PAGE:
Abe wrote, “Charlie is 5-foot-9, lean and slightly stooped. He weighs but 140 pounds. He has snow-white hair and a long white mustache over a firm jaw. He and his old corn-cob pipe are inseparable except during work. He never smokes when he works but will stop several times a day when the spirit moves and sit down for a smoke. He advocates work so that he can rest, work so that he can work, and work so that he can sleep. And he rises with the sun as a master man should. He loves to eat and to walk and to be among men as to be among his stones.

“He says, ‘There is nothing like the rock’ and holding both arms out and shaking his hands up and down, ‘h’I like to get the feel of the rock into me ’ands.’ Each stone has a strong individuality of this own … And he can tell by a glance at a man what his character is just as he is able to tell it in the stones.

“It is refreshing to hear him talk with his ‘H’I say there, boy.’ And speaking of a stone beautifully cut, he’ll say, ‘h’aint she the berries?’ or ‘Oh, say, ‘h’it’s a bird.’ Then he chuckles, his eyes glistening and apparently to himself says ‘yes’ and chuckles again nodding and saying ‘yes.’ Then he is likely to repeat, ‘Yep, she’s a beauty, Abe.’

“‘Well Charlie, are you happy?’ Mr. Wright asked one Sunday. ‘I don’t know how not to be happy.’ And then his eyes twinkling with a chuckle repeats, sotto voice, slow, his ‘yes.’”

But Charlie did not stick around Taliesin for more than about four years. In September 1936, Wright wrote to Charlie, “When are you going to be back at Taliesin with us again? We didn’t expect when you left that we would be deserted and the work on the terrace without your supervision isn’t going forward as it should. Please let us know when we may expect you and give our regards to Mrs. Curtis.”

Charlie had returned to Mineral Point. Pendarvis’ Hellum recalled that in 1936, Charlie came out to offer two weeks of work on Shake Rag in the Pendarvis district because “we were doing a good job,” but he worked for a year and a half. Charlie told them that the masonry Wright had him do was “stick-out stuff, where he went out with one course of stone and recessed the next one,” which was against Charlie’s better judgment. ‘But if it’s stick-out stuff he wanted, it was stick-out stuff he got.’” He told Edgar that “‘Frank Lloyd Wright was good to me but, let’s see, I think I still have $1,700 coming from him,’ which he never got.” At Pendarvis, Charlie returned to his vernacular roots in load-bearing stone, restoring all the stonework and adding the kitchen wing on to Trelawny. In designing the masonry pattern, Charlie would create a contrast between large blocks and smaller 6-inch-square stones, for which he advised, “Frame it well, my son, and give it a good bed.”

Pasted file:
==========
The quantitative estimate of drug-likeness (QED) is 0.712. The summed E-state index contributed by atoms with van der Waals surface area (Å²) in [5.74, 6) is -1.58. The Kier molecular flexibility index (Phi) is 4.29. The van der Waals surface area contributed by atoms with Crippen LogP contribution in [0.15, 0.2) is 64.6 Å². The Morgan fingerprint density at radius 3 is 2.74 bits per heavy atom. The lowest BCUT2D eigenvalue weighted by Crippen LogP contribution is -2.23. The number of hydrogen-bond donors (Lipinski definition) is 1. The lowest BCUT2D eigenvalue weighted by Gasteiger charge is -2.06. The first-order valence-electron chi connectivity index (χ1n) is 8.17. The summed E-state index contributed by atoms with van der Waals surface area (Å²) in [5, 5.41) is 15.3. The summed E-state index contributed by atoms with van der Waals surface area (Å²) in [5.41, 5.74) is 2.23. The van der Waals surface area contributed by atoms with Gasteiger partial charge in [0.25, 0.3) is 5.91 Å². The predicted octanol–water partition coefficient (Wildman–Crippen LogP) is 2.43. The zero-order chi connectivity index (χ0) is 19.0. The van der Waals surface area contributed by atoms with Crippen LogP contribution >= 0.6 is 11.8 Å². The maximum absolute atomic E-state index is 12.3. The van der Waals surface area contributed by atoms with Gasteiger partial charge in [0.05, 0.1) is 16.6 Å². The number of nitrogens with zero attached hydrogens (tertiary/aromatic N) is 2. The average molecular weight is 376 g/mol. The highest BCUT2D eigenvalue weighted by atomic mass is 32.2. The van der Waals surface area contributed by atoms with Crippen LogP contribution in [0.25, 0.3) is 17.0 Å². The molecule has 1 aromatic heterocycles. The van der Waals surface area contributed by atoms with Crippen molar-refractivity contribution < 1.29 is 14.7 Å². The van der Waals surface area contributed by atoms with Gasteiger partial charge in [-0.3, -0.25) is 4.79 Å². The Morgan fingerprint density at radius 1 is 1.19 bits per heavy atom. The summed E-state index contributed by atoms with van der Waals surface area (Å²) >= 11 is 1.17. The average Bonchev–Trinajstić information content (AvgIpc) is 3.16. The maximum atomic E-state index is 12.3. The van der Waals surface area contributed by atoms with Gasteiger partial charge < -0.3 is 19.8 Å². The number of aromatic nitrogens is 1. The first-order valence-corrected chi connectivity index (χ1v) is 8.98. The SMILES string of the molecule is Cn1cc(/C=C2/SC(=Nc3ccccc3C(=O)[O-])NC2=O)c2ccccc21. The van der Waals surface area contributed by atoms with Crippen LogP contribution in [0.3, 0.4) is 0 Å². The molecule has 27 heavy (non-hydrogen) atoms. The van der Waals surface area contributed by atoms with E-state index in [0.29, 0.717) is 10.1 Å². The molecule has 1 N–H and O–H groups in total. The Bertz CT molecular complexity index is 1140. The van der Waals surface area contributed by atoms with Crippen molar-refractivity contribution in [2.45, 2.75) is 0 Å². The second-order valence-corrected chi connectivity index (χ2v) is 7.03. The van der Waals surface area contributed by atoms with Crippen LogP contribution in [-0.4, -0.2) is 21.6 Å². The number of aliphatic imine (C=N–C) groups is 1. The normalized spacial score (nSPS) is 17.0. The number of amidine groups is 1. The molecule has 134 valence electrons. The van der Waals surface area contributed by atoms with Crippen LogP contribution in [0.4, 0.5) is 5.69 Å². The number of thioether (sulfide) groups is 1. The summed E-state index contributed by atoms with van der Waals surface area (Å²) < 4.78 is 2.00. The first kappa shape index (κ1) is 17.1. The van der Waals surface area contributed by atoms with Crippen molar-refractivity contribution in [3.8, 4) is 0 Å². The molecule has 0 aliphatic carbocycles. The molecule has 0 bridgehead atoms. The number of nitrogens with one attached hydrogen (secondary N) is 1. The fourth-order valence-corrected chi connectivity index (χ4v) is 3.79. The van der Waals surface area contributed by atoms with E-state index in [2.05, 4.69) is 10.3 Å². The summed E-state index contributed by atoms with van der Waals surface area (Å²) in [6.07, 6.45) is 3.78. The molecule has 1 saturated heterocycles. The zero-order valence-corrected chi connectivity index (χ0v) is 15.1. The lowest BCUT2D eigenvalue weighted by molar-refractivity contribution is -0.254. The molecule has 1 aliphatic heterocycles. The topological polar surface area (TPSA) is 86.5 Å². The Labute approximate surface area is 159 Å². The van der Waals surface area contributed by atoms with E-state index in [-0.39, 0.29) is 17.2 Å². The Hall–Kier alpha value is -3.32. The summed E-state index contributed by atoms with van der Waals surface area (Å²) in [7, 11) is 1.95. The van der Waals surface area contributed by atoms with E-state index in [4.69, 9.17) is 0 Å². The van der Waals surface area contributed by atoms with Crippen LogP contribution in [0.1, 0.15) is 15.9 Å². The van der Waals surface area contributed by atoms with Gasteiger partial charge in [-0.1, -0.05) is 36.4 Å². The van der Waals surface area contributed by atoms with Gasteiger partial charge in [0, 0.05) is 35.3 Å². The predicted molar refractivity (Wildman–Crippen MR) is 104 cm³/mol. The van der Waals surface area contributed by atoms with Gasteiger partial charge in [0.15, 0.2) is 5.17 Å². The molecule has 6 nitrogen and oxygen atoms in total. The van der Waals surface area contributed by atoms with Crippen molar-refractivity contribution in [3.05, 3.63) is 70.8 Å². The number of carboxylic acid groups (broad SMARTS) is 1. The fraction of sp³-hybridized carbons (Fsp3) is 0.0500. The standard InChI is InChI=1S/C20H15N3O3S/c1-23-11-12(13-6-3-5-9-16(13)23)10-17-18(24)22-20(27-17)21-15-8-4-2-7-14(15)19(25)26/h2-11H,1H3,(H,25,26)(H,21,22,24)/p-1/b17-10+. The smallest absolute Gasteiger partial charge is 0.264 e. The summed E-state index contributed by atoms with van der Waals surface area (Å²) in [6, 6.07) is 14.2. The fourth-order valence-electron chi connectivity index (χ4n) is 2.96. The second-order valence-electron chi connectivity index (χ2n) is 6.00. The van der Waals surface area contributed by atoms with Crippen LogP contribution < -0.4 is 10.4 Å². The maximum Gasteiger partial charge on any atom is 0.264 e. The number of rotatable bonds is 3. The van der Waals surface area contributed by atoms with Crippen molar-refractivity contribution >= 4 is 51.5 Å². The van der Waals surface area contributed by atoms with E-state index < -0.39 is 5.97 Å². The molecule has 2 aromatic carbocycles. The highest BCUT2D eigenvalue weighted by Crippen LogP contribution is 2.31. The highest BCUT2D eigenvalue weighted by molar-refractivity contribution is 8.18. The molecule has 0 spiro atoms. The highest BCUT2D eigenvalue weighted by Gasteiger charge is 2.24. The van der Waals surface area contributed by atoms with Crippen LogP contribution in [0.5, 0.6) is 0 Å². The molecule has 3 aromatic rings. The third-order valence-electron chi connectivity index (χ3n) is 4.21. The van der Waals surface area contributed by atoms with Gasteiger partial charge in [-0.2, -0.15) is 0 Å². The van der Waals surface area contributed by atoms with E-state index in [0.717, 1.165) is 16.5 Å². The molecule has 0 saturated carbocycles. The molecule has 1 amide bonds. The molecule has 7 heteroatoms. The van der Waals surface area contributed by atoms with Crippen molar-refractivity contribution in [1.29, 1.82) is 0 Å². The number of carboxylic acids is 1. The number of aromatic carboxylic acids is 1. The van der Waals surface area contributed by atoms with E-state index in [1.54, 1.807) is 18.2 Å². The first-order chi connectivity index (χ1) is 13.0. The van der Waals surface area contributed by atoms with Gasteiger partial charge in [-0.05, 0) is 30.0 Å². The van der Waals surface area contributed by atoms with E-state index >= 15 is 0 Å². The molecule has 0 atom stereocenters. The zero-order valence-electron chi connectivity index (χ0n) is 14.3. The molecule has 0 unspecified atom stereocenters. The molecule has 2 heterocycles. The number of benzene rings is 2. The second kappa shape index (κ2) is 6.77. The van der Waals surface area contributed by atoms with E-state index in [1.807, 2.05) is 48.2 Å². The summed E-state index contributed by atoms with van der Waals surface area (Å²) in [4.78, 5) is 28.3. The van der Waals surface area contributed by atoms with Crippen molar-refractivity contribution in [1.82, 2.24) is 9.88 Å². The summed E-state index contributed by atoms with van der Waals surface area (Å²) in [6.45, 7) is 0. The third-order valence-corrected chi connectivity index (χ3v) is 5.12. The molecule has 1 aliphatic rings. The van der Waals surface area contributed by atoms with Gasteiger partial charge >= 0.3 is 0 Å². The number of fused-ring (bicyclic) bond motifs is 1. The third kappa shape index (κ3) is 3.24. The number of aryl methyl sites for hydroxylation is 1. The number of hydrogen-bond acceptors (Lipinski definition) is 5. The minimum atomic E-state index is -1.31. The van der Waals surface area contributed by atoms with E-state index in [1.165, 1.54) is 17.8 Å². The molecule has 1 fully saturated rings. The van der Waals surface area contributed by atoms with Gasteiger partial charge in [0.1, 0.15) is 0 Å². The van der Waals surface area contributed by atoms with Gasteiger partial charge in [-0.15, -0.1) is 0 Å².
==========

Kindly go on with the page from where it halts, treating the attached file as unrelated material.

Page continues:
Outside of his work, Benson recalls, “The artistry of Curtis was well matched in the artistry of the Walker House, his home and major source of income. There are no records of Curtis making any additions to the property, but the man and his home are different examples of the same philosophy. … Vernacular in architecture and native in material, the building could be compared to Curtis’ native accent. Like Curtis, the building is not beautiful because of ostentation or flamboyance, but because of simple quality and honest confidence. The two are not pretty—they are glorious.”

On Jan. 15, 1943, Curtis passed away at age 89. Benson remembers “the journalist announcing his death sadly recalls his iconic greeting, ‘Hello, how is the boy,’ and praised Curtis’s life as ‘long and useful.’” Abe Dombar’s “At Taliesin” column was the basis of Curtis’ obituary and was prominently featured on the front page of The Mineral Point Tribune.

Curtis and men like him deserve to be remembered, even vigorously honored. These masons brought their character and know-how to create the durable fabric of our culture from native bedrock, and taught others to bring quality to our towns.

Our stone buildings connect our man-made habitat to the nature of the Driftless Area and to the mason’s sense of poetry and integrity. When Dunbar would admire Curtis’ work, he would say, “Charlie, you’re a real artist.” To which Curtis would reply, “Well Abe, h’I’m doin’ the best h’I know ’ow. ’H’I know it’s there and h’I don’t want to be on bad terms with myself. No.”

Erik Flesch is an architectural designer who trained at Taliesin, where he is the director of development for the Wisconsin-based Taliesin Preservation. He lives in Mineral Point with his wife, Sara, and can be reached at erik@driftlessterroirstudio.comTo contribute to Driftless Terroir, e-mail info@voiceoftherivervalley.com.